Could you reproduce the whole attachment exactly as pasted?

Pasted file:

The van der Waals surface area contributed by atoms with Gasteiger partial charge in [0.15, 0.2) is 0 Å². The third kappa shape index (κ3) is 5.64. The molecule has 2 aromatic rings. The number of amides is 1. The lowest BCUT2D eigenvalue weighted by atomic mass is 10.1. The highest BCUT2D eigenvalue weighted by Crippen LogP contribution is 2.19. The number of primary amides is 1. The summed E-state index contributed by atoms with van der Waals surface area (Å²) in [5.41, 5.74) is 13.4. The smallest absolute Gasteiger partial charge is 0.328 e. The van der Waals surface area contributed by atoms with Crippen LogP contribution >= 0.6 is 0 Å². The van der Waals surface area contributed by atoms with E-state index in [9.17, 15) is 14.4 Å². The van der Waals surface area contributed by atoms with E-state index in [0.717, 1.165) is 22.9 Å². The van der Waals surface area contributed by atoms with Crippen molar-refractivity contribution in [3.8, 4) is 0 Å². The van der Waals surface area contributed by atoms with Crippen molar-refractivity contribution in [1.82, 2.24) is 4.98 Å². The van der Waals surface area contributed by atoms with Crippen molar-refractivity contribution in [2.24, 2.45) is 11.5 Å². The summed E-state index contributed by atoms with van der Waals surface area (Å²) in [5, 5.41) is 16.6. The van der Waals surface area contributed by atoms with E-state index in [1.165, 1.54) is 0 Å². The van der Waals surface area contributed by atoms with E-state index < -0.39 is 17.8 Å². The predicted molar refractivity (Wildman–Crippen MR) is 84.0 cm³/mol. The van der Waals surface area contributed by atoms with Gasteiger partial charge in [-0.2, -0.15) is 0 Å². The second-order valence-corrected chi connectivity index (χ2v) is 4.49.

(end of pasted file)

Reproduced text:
The van der Waals surface area contributed by atoms with Gasteiger partial charge in [0.15, 0.2) is 0 Å². The third kappa shape index (κ3) is 5.64. The molecule has 2 aromatic rings. The number of amides is 1. The lowest BCUT2D eigenvalue weighted by atomic mass is 10.1. The highest BCUT2D eigenvalue weighted by Crippen LogP contribution is 2.19. The number of primary amides is 1. The summed E-state index contributed by atoms with van der Waals surface area (Å²) in [5.41, 5.74) is 13.4. The smallest absolute Gasteiger partial charge is 0.328 e. The van der Waals surface area contributed by atoms with Crippen LogP contribution >= 0.6 is 0 Å². The van der Waals surface area contributed by atoms with E-state index in [9.17, 15) is 14.4 Å². The van der Waals surface area contributed by atoms with E-state index in [0.717, 1.165) is 22.9 Å². The van der Waals surface area contributed by atoms with Crippen molar-refractivity contribution in [3.8, 4) is 0 Å². The van der Waals surface area contributed by atoms with Crippen molar-refractivity contribution in [1.82, 2.24) is 4.98 Å². The van der Waals surface area contributed by atoms with Crippen molar-refractivity contribution in [2.24, 2.45) is 11.5 Å². The summed E-state index contributed by atoms with van der Waals surface area (Å²) in [5, 5.41) is 16.6. The van der Waals surface area contributed by atoms with E-state index in [1.165, 1.54) is 0 Å². The van der Waals surface area contributed by atoms with E-state index < -0.39 is 17.8 Å². The predicted molar refractivity (Wildman–Crippen MR) is 84.0 cm³/mol. The van der Waals surface area contributed by atoms with Gasteiger partial charge in [-0.2, -0.15) is 0 Å². The second-order valence-corrected chi connectivity index (χ2v) is 4.49.